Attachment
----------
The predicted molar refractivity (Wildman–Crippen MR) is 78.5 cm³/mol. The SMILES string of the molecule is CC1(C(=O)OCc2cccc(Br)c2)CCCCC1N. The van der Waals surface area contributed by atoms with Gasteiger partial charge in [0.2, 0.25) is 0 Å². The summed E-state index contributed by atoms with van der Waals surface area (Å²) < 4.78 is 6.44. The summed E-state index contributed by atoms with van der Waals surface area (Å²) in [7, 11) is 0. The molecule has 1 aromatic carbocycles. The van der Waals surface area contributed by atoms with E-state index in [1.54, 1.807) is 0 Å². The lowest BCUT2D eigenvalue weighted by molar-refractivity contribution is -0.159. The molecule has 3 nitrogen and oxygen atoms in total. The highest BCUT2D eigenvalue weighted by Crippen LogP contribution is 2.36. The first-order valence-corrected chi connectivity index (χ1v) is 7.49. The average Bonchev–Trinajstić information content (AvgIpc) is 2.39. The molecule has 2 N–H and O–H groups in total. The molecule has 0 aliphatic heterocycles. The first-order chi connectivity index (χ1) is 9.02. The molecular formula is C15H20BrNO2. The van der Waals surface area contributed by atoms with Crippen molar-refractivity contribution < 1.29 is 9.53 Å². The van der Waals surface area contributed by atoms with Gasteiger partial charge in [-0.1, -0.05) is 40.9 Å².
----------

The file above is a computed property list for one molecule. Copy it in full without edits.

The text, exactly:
The predicted molar refractivity (Wildman–Crippen MR) is 78.5 cm³/mol. The SMILES string of the molecule is CC1(C(=O)OCc2cccc(Br)c2)CCCCC1N. The van der Waals surface area contributed by atoms with Gasteiger partial charge in [0.2, 0.25) is 0 Å². The summed E-state index contributed by atoms with van der Waals surface area (Å²) < 4.78 is 6.44. The summed E-state index contributed by atoms with van der Waals surface area (Å²) in [7, 11) is 0. The molecule has 1 aromatic carbocycles. The van der Waals surface area contributed by atoms with E-state index in [1.54, 1.807) is 0 Å². The lowest BCUT2D eigenvalue weighted by molar-refractivity contribution is -0.159. The molecule has 3 nitrogen and oxygen atoms in total. The highest BCUT2D eigenvalue weighted by Crippen LogP contribution is 2.36. The first-order valence-corrected chi connectivity index (χ1v) is 7.49. The average Bonchev–Trinajstić information content (AvgIpc) is 2.39. The molecule has 2 N–H and O–H groups in total. The molecule has 0 aliphatic heterocycles. The first-order chi connectivity index (χ1) is 9.02. The molecular formula is C15H20BrNO2. The van der Waals surface area contributed by atoms with Crippen molar-refractivity contribution < 1.29 is 9.53 Å². The van der Waals surface area contributed by atoms with Gasteiger partial charge in [-0.1, -0.05) is 40.9 Å².